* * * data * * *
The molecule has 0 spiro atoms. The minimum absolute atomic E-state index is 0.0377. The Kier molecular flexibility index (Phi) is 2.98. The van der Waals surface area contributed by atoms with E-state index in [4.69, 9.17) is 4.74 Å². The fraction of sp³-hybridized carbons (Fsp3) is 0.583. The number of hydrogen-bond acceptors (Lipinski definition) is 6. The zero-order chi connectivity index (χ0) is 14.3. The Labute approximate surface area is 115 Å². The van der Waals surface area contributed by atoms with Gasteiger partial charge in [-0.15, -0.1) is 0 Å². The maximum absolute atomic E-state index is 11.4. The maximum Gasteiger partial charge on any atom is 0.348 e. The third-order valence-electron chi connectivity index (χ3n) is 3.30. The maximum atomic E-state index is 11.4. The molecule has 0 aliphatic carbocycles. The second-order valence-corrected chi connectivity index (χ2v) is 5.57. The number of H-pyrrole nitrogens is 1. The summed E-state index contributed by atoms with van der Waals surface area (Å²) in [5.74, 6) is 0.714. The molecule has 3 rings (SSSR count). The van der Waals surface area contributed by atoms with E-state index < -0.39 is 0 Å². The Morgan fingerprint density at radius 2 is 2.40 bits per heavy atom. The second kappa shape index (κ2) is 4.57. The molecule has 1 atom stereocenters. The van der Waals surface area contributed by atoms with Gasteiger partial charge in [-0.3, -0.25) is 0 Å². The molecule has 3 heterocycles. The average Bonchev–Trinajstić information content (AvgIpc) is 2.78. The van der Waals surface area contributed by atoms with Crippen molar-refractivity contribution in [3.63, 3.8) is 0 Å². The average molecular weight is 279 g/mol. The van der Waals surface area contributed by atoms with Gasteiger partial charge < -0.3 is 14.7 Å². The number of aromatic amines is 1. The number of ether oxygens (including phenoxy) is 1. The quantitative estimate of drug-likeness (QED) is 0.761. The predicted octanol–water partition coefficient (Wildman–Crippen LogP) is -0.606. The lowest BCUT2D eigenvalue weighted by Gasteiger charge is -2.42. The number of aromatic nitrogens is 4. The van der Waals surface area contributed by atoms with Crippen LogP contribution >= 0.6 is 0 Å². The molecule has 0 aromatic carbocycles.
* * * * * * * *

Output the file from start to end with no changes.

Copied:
The molecule has 0 spiro atoms. The minimum absolute atomic E-state index is 0.0377. The Kier molecular flexibility index (Phi) is 2.98. The van der Waals surface area contributed by atoms with E-state index in [4.69, 9.17) is 4.74 Å². The fraction of sp³-hybridized carbons (Fsp3) is 0.583. The number of hydrogen-bond acceptors (Lipinski definition) is 6. The zero-order chi connectivity index (χ0) is 14.3. The Labute approximate surface area is 115 Å². The van der Waals surface area contributed by atoms with Gasteiger partial charge in [-0.15, -0.1) is 0 Å². The maximum absolute atomic E-state index is 11.4. The maximum Gasteiger partial charge on any atom is 0.348 e. The third-order valence-electron chi connectivity index (χ3n) is 3.30. The maximum atomic E-state index is 11.4. The molecule has 0 aliphatic carbocycles. The second-order valence-corrected chi connectivity index (χ2v) is 5.57. The number of H-pyrrole nitrogens is 1. The summed E-state index contributed by atoms with van der Waals surface area (Å²) in [5.74, 6) is 0.714. The molecule has 3 rings (SSSR count). The van der Waals surface area contributed by atoms with E-state index < -0.39 is 0 Å². The Morgan fingerprint density at radius 2 is 2.40 bits per heavy atom. The second kappa shape index (κ2) is 4.57. The molecule has 1 atom stereocenters. The van der Waals surface area contributed by atoms with Gasteiger partial charge in [-0.3, -0.25) is 0 Å². The molecule has 3 heterocycles. The average Bonchev–Trinajstić information content (AvgIpc) is 2.78. The van der Waals surface area contributed by atoms with Crippen molar-refractivity contribution in [3.63, 3.8) is 0 Å². The average molecular weight is 279 g/mol. The van der Waals surface area contributed by atoms with Gasteiger partial charge < -0.3 is 14.7 Å². The number of aromatic amines is 1. The number of ether oxygens (including phenoxy) is 1. The quantitative estimate of drug-likeness (QED) is 0.761. The predicted octanol–water partition coefficient (Wildman–Crippen LogP) is -0.606. The lowest BCUT2D eigenvalue weighted by Gasteiger charge is -2.42. The number of aromatic nitrogens is 4. The van der Waals surface area contributed by atoms with Crippen LogP contribution >= 0.6 is 0 Å². The molecule has 0 aromatic carbocycles.